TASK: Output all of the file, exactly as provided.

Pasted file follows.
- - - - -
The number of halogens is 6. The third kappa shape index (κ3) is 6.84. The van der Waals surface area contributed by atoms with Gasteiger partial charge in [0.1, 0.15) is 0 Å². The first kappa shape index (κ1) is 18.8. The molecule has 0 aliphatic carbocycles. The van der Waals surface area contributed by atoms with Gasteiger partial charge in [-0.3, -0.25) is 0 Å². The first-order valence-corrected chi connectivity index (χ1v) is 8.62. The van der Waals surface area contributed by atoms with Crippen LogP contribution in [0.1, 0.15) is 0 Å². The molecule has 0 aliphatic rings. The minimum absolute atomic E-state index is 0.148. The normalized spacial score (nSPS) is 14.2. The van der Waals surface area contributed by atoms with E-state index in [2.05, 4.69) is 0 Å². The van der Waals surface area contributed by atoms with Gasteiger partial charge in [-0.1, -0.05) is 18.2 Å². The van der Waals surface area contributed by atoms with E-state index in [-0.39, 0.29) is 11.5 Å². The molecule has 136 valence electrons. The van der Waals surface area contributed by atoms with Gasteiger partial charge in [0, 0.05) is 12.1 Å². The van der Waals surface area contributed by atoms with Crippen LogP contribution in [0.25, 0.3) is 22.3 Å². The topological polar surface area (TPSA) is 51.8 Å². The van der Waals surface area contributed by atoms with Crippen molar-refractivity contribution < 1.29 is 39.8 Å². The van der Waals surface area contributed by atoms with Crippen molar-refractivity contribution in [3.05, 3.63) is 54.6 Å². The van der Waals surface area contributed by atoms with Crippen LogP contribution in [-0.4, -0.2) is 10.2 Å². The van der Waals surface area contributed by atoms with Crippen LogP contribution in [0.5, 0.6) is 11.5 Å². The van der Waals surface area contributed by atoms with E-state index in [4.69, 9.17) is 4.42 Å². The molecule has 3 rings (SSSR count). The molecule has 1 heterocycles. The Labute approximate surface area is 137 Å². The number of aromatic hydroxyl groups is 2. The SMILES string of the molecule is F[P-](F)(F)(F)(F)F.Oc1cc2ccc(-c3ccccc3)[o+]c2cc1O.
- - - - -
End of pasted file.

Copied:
The number of halogens is 6. The third kappa shape index (κ3) is 6.84. The van der Waals surface area contributed by atoms with Gasteiger partial charge in [0.1, 0.15) is 0 Å². The first kappa shape index (κ1) is 18.8. The molecule has 0 aliphatic carbocycles. The van der Waals surface area contributed by atoms with Gasteiger partial charge in [-0.3, -0.25) is 0 Å². The first-order valence-corrected chi connectivity index (χ1v) is 8.62. The van der Waals surface area contributed by atoms with Crippen LogP contribution in [0.1, 0.15) is 0 Å². The molecule has 0 aliphatic rings. The minimum absolute atomic E-state index is 0.148. The normalized spacial score (nSPS) is 14.2. The van der Waals surface area contributed by atoms with E-state index in [2.05, 4.69) is 0 Å². The van der Waals surface area contributed by atoms with Gasteiger partial charge in [-0.1, -0.05) is 18.2 Å². The van der Waals surface area contributed by atoms with E-state index in [-0.39, 0.29) is 11.5 Å². The molecule has 136 valence electrons. The van der Waals surface area contributed by atoms with Gasteiger partial charge in [0, 0.05) is 12.1 Å². The van der Waals surface area contributed by atoms with Crippen LogP contribution in [0.25, 0.3) is 22.3 Å². The topological polar surface area (TPSA) is 51.8 Å². The van der Waals surface area contributed by atoms with Crippen molar-refractivity contribution < 1.29 is 39.8 Å². The van der Waals surface area contributed by atoms with Crippen molar-refractivity contribution in [3.05, 3.63) is 54.6 Å². The van der Waals surface area contributed by atoms with Crippen LogP contribution in [-0.4, -0.2) is 10.2 Å². The van der Waals surface area contributed by atoms with Crippen LogP contribution in [0.5, 0.6) is 11.5 Å². The van der Waals surface area contributed by atoms with E-state index in [4.69, 9.17) is 4.42 Å². The molecule has 3 rings (SSSR count). The molecule has 1 heterocycles. The Labute approximate surface area is 137 Å². The number of aromatic hydroxyl groups is 2. The SMILES string of the molecule is F[P-](F)(F)(F)(F)F.Oc1cc2ccc(-c3ccccc3)[o+]c2cc1O.